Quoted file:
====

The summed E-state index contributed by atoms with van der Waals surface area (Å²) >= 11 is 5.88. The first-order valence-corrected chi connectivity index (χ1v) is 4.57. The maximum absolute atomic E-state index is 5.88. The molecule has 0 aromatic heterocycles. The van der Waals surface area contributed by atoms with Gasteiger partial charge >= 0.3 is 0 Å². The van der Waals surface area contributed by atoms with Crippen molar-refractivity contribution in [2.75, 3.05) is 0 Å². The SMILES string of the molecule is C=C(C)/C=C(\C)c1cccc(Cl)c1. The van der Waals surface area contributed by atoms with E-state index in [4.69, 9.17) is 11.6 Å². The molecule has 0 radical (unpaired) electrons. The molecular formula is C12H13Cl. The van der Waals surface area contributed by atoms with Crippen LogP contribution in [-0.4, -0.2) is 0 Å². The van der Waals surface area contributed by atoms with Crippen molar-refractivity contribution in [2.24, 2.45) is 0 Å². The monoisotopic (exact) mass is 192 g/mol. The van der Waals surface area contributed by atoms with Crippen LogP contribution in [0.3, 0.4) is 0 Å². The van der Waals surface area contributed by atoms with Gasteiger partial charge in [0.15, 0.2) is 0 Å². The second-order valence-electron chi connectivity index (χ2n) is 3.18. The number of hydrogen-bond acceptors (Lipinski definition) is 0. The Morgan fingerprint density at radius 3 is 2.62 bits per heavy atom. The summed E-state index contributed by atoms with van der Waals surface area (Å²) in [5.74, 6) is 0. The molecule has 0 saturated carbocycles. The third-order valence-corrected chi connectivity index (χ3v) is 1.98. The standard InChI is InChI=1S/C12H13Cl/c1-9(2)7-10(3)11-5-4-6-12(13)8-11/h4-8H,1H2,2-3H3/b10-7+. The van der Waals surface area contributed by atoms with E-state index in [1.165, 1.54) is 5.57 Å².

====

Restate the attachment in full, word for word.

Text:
The summed E-state index contributed by atoms with van der Waals surface area (Å²) >= 11 is 5.88. The first-order valence-corrected chi connectivity index (χ1v) is 4.57. The maximum absolute atomic E-state index is 5.88. The molecule has 0 aromatic heterocycles. The van der Waals surface area contributed by atoms with Gasteiger partial charge >= 0.3 is 0 Å². The van der Waals surface area contributed by atoms with Crippen molar-refractivity contribution in [2.75, 3.05) is 0 Å². The SMILES string of the molecule is C=C(C)/C=C(\C)c1cccc(Cl)c1. The van der Waals surface area contributed by atoms with E-state index in [4.69, 9.17) is 11.6 Å². The molecule has 0 radical (unpaired) electrons. The molecular formula is C12H13Cl. The van der Waals surface area contributed by atoms with Crippen LogP contribution in [-0.4, -0.2) is 0 Å². The van der Waals surface area contributed by atoms with Crippen molar-refractivity contribution in [2.24, 2.45) is 0 Å². The monoisotopic (exact) mass is 192 g/mol. The van der Waals surface area contributed by atoms with Crippen LogP contribution in [0.3, 0.4) is 0 Å². The van der Waals surface area contributed by atoms with Gasteiger partial charge in [0.15, 0.2) is 0 Å². The second-order valence-electron chi connectivity index (χ2n) is 3.18. The number of hydrogen-bond acceptors (Lipinski definition) is 0. The Morgan fingerprint density at radius 3 is 2.62 bits per heavy atom. The summed E-state index contributed by atoms with van der Waals surface area (Å²) in [5.74, 6) is 0. The molecule has 0 saturated carbocycles. The third-order valence-corrected chi connectivity index (χ3v) is 1.98. The standard InChI is InChI=1S/C12H13Cl/c1-9(2)7-10(3)11-5-4-6-12(13)8-11/h4-8H,1H2,2-3H3/b10-7+. The van der Waals surface area contributed by atoms with E-state index in [1.165, 1.54) is 5.57 Å².